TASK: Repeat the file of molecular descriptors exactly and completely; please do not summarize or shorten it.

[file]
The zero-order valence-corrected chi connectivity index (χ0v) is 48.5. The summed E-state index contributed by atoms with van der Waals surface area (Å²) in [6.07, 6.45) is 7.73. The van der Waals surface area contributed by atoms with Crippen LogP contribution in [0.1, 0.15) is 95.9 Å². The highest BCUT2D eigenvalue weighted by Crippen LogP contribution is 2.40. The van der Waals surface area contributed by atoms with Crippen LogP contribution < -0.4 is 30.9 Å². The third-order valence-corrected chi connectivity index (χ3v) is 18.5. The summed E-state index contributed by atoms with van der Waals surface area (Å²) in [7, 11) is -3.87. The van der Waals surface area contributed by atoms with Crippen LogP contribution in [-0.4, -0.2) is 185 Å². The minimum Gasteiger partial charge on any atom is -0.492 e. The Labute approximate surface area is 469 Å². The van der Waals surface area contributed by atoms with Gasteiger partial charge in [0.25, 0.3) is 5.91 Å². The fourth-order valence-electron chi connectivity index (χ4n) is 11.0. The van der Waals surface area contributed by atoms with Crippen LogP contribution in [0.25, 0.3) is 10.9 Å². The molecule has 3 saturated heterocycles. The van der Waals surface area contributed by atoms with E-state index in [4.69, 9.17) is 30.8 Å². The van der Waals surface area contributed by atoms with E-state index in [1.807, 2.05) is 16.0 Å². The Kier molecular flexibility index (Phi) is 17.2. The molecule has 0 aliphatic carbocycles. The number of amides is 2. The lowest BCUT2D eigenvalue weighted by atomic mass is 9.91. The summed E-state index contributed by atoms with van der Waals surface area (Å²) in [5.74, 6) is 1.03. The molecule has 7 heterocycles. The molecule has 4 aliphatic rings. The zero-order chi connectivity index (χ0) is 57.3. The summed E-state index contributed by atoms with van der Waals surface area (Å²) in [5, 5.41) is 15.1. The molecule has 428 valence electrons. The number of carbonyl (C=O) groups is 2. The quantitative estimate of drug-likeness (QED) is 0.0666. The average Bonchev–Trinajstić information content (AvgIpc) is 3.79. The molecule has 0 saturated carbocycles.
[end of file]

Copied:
The zero-order valence-corrected chi connectivity index (χ0v) is 48.5. The summed E-state index contributed by atoms with van der Waals surface area (Å²) in [6.07, 6.45) is 7.73. The van der Waals surface area contributed by atoms with Crippen LogP contribution in [0.1, 0.15) is 95.9 Å². The highest BCUT2D eigenvalue weighted by Crippen LogP contribution is 2.40. The van der Waals surface area contributed by atoms with Crippen LogP contribution < -0.4 is 30.9 Å². The third-order valence-corrected chi connectivity index (χ3v) is 18.5. The summed E-state index contributed by atoms with van der Waals surface area (Å²) in [7, 11) is -3.87. The van der Waals surface area contributed by atoms with Crippen LogP contribution in [-0.4, -0.2) is 185 Å². The minimum Gasteiger partial charge on any atom is -0.492 e. The Labute approximate surface area is 469 Å². The van der Waals surface area contributed by atoms with Gasteiger partial charge in [0.25, 0.3) is 5.91 Å². The fourth-order valence-electron chi connectivity index (χ4n) is 11.0. The van der Waals surface area contributed by atoms with Crippen LogP contribution in [0.25, 0.3) is 10.9 Å². The molecule has 3 saturated heterocycles. The van der Waals surface area contributed by atoms with E-state index in [4.69, 9.17) is 30.8 Å². The van der Waals surface area contributed by atoms with E-state index in [1.807, 2.05) is 16.0 Å². The Kier molecular flexibility index (Phi) is 17.2. The molecule has 0 aliphatic carbocycles. The number of amides is 2. The lowest BCUT2D eigenvalue weighted by atomic mass is 9.91. The summed E-state index contributed by atoms with van der Waals surface area (Å²) in [5.74, 6) is 1.03. The molecule has 7 heterocycles. The molecule has 4 aliphatic rings. The zero-order chi connectivity index (χ0) is 57.3. The summed E-state index contributed by atoms with van der Waals surface area (Å²) in [5, 5.41) is 15.1. The molecule has 428 valence electrons. The number of carbonyl (C=O) groups is 2. The quantitative estimate of drug-likeness (QED) is 0.0666. The average Bonchev–Trinajstić information content (AvgIpc) is 3.79. The molecule has 0 saturated carbocycles.